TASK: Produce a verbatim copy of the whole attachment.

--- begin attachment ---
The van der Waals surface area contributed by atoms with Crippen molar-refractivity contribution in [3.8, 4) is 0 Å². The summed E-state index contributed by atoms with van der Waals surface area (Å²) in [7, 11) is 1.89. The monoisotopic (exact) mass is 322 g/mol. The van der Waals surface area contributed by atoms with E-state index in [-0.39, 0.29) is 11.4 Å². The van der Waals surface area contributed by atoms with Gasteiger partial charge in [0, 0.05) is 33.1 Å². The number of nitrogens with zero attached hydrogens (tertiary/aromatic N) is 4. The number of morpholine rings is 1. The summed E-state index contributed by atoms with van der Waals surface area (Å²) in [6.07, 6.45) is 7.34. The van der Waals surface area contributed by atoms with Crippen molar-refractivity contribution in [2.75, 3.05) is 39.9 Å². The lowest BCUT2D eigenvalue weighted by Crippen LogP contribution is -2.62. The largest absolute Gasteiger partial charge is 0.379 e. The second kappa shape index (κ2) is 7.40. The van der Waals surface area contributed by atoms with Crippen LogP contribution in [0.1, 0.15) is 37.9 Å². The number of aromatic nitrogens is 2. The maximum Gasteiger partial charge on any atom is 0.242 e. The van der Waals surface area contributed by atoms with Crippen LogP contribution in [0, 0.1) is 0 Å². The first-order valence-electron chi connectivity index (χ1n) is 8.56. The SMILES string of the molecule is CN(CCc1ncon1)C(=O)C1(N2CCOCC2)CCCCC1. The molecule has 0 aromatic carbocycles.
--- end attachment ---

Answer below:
The van der Waals surface area contributed by atoms with Crippen molar-refractivity contribution in [3.8, 4) is 0 Å². The summed E-state index contributed by atoms with van der Waals surface area (Å²) in [7, 11) is 1.89. The monoisotopic (exact) mass is 322 g/mol. The van der Waals surface area contributed by atoms with E-state index in [-0.39, 0.29) is 11.4 Å². The van der Waals surface area contributed by atoms with Gasteiger partial charge in [0, 0.05) is 33.1 Å². The number of nitrogens with zero attached hydrogens (tertiary/aromatic N) is 4. The number of morpholine rings is 1. The summed E-state index contributed by atoms with van der Waals surface area (Å²) in [6.07, 6.45) is 7.34. The van der Waals surface area contributed by atoms with Crippen molar-refractivity contribution in [2.75, 3.05) is 39.9 Å². The lowest BCUT2D eigenvalue weighted by Crippen LogP contribution is -2.62. The largest absolute Gasteiger partial charge is 0.379 e. The second kappa shape index (κ2) is 7.40. The van der Waals surface area contributed by atoms with Crippen LogP contribution in [0.1, 0.15) is 37.9 Å². The number of aromatic nitrogens is 2. The maximum Gasteiger partial charge on any atom is 0.242 e. The van der Waals surface area contributed by atoms with Crippen LogP contribution in [0, 0.1) is 0 Å². The first-order valence-electron chi connectivity index (χ1n) is 8.56. The SMILES string of the molecule is CN(CCc1ncon1)C(=O)C1(N2CCOCC2)CCCCC1. The molecule has 0 aromatic carbocycles.